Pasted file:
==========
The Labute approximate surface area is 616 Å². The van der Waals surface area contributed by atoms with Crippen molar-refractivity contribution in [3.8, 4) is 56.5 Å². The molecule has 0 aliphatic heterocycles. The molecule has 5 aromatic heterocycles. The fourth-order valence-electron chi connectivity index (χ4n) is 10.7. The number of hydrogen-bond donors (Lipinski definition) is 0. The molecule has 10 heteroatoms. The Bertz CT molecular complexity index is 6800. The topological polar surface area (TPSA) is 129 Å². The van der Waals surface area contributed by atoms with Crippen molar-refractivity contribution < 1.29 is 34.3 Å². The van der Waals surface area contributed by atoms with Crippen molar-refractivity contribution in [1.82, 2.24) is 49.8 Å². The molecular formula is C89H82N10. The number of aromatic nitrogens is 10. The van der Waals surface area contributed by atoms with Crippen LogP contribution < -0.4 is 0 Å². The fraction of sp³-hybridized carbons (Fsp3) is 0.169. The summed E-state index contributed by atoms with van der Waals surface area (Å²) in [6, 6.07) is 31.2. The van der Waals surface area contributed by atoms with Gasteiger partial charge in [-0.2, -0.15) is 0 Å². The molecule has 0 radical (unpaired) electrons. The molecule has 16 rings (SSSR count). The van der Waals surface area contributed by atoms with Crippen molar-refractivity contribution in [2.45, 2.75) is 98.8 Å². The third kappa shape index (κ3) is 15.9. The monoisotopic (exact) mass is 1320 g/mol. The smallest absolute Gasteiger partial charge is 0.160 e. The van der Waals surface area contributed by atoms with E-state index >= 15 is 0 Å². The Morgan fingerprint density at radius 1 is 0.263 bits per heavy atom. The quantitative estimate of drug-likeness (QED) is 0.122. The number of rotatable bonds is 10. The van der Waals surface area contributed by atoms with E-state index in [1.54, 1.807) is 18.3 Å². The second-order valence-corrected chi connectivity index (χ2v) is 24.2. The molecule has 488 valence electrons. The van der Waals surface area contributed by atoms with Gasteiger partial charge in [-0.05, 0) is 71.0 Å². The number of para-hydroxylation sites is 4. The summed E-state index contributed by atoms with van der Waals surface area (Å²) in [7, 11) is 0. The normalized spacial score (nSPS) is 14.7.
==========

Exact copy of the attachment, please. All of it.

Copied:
The Labute approximate surface area is 616 Å². The van der Waals surface area contributed by atoms with Crippen molar-refractivity contribution in [3.8, 4) is 56.5 Å². The molecule has 0 aliphatic heterocycles. The molecule has 5 aromatic heterocycles. The fourth-order valence-electron chi connectivity index (χ4n) is 10.7. The number of hydrogen-bond donors (Lipinski definition) is 0. The molecule has 10 heteroatoms. The Bertz CT molecular complexity index is 6800. The topological polar surface area (TPSA) is 129 Å². The van der Waals surface area contributed by atoms with Crippen molar-refractivity contribution < 1.29 is 34.3 Å². The van der Waals surface area contributed by atoms with Crippen molar-refractivity contribution in [1.82, 2.24) is 49.8 Å². The molecular formula is C89H82N10. The number of aromatic nitrogens is 10. The van der Waals surface area contributed by atoms with Crippen LogP contribution < -0.4 is 0 Å². The fraction of sp³-hybridized carbons (Fsp3) is 0.169. The summed E-state index contributed by atoms with van der Waals surface area (Å²) in [6, 6.07) is 31.2. The van der Waals surface area contributed by atoms with Gasteiger partial charge in [-0.2, -0.15) is 0 Å². The molecule has 0 radical (unpaired) electrons. The molecule has 16 rings (SSSR count). The van der Waals surface area contributed by atoms with Crippen molar-refractivity contribution in [2.45, 2.75) is 98.8 Å². The third kappa shape index (κ3) is 15.9. The monoisotopic (exact) mass is 1320 g/mol. The smallest absolute Gasteiger partial charge is 0.160 e. The van der Waals surface area contributed by atoms with E-state index >= 15 is 0 Å². The Morgan fingerprint density at radius 1 is 0.263 bits per heavy atom. The quantitative estimate of drug-likeness (QED) is 0.122. The number of rotatable bonds is 10. The van der Waals surface area contributed by atoms with E-state index in [1.54, 1.807) is 18.3 Å². The second-order valence-corrected chi connectivity index (χ2v) is 24.2. The molecule has 488 valence electrons. The van der Waals surface area contributed by atoms with Gasteiger partial charge in [-0.05, 0) is 71.0 Å². The number of para-hydroxylation sites is 4. The summed E-state index contributed by atoms with van der Waals surface area (Å²) in [7, 11) is 0. The normalized spacial score (nSPS) is 14.7.